A woman sitting at her desk rests her head on her forearms in a dimly-lit room.
If you find yourself struggling to stay alert, it could hint at an underlying medical problem—or the need for changes to your nighttime sleep routine. (For Spectrum Health Beat)

Napping isn’t just for infants and children. Adults can get in on the action, too—they need only recognize the right time, place and circumstance.

Feeling fatigued or groggy during the day? That’s a good place to start. But you first need to determine why you’re feeling that way.

A nap can be refreshing and invigorating, helping you reenergize for a trip or for the workday, or whatever activity you’re undertaking, said Mary Barr, adult nurse practitioner in sleep medicine at Spectrum Health.

But the circumstances allowing for a nap will vary.

Generally speaking, you should only be napping during the day if you’re ill or if you’re trying to relieve pain. You could also nap amid abnormal circumstances—when you’re recovering from an acute injury, for example, or managing chronic illness.

Sometimes your schedule might deprive you of some much-needed sleep. If you find there’s no way to make it through the day without stealing a few quick moments of rest—or if you’re engaged in an activity that is simply wearing you down—a short nap is entirely acceptable.

Just be sure it’s a temporary solution. You should change your activities so you can keep to your regular schedule.

If you feel sleepy while driving, pull over in a safe place and catch a few Zzzs, Barr said. Likewise, when performing tasks that require high levels of attention, consider a nap to ward off fatigue.

If you’re at work, your nap needs to happen while on break or during your lunch hour.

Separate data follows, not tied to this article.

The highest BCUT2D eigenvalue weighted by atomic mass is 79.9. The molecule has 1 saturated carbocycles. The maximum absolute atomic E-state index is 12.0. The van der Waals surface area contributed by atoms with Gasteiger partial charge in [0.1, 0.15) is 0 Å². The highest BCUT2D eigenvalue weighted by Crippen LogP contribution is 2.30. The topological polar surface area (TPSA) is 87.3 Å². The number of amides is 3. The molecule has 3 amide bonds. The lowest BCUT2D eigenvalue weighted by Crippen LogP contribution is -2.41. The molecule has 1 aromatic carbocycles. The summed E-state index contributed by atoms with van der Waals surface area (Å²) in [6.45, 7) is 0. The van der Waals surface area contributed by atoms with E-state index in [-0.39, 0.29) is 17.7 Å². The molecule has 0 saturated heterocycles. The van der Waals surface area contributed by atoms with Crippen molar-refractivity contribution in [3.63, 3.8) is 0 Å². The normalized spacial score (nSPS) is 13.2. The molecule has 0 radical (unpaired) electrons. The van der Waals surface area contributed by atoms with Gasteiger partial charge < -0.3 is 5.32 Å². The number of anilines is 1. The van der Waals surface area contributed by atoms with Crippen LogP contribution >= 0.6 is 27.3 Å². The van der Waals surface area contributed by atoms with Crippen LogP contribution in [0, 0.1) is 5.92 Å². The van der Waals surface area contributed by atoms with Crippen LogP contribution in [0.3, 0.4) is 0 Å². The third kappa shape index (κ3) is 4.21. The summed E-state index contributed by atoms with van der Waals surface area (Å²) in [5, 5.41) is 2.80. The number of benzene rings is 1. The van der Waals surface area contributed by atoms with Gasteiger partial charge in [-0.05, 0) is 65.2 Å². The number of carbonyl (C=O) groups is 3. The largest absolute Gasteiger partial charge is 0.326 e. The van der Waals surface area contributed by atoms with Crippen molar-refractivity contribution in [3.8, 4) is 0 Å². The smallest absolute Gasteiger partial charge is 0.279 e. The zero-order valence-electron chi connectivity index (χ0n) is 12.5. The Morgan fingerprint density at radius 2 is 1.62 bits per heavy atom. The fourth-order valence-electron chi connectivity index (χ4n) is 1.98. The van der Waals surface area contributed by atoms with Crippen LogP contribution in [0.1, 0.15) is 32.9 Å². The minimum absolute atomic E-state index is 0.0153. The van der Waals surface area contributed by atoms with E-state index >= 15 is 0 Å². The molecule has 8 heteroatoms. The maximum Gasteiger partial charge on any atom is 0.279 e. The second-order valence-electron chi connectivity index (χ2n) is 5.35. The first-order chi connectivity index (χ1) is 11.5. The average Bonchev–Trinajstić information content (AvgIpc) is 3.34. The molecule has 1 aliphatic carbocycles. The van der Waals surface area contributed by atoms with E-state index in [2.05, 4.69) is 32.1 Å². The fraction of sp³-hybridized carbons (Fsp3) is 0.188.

“A 15-minute nap—often called a power nap—can refresh you when you are feeling sluggish or inattentive, groggy or not focused,” Barr said.

Generally, a 15- to 30-minute nap is enough. You can tell if you’ve slept too long because you’ll wake up feeling more groggy than before, she said.

There’s no ideal nap time, just whenever you feel sleepy during the day. Generally, this is after lunch for most people.

Falling asleep when napping is good, although you may not necessarily fall into any deep sleep stages.

Not all naps are equal

A word of caution: Don’t nap too late in the day or too close to your typical bedtime. Such naps can interfere with normal nighttime sleep routines, Barr said.

And make no mistake—you need a good night’s sleep every single night. Usually, if your sleep routine is good, you won’t need additional napping.

Barr offered a good rule of thumb: Make sure your nap is at least six to eight hours before your normal bedtime.

She also said that napping every day could be an indication you’re not getting enough rest at night. Bad sleep habits could cause this, but there could also be a medical problem. Sleep apnea or restless legs syndrome, for example, can make people feel sleepy during the day.

One American Academy of Sleep Medicine study that found frequent napping is associated with an increased risk of Type 2 diabetes in older adults.

Adults who don’t sleep well at night should analyze their sleep habits to see what might be interrupting their sleep. Stimulants such as caffeine or nicotine could be to blame, but bad sleep habits could also be the culprit.

Some other napping tips from Barr:

  • Keep the nap short—ideally about 30 minutes.
  • Make sure the nap is in a safe, comfortable place where you won’t be disturbed.
  • Avoid long weekend naps, especially if you don’t nap during the week.
  • Don’t resort to napping to make up for sleepless nights.

If sleepless nights are a recurring problem, you may need to seek help from a sleep professional to determine if there is an underlying medical cause.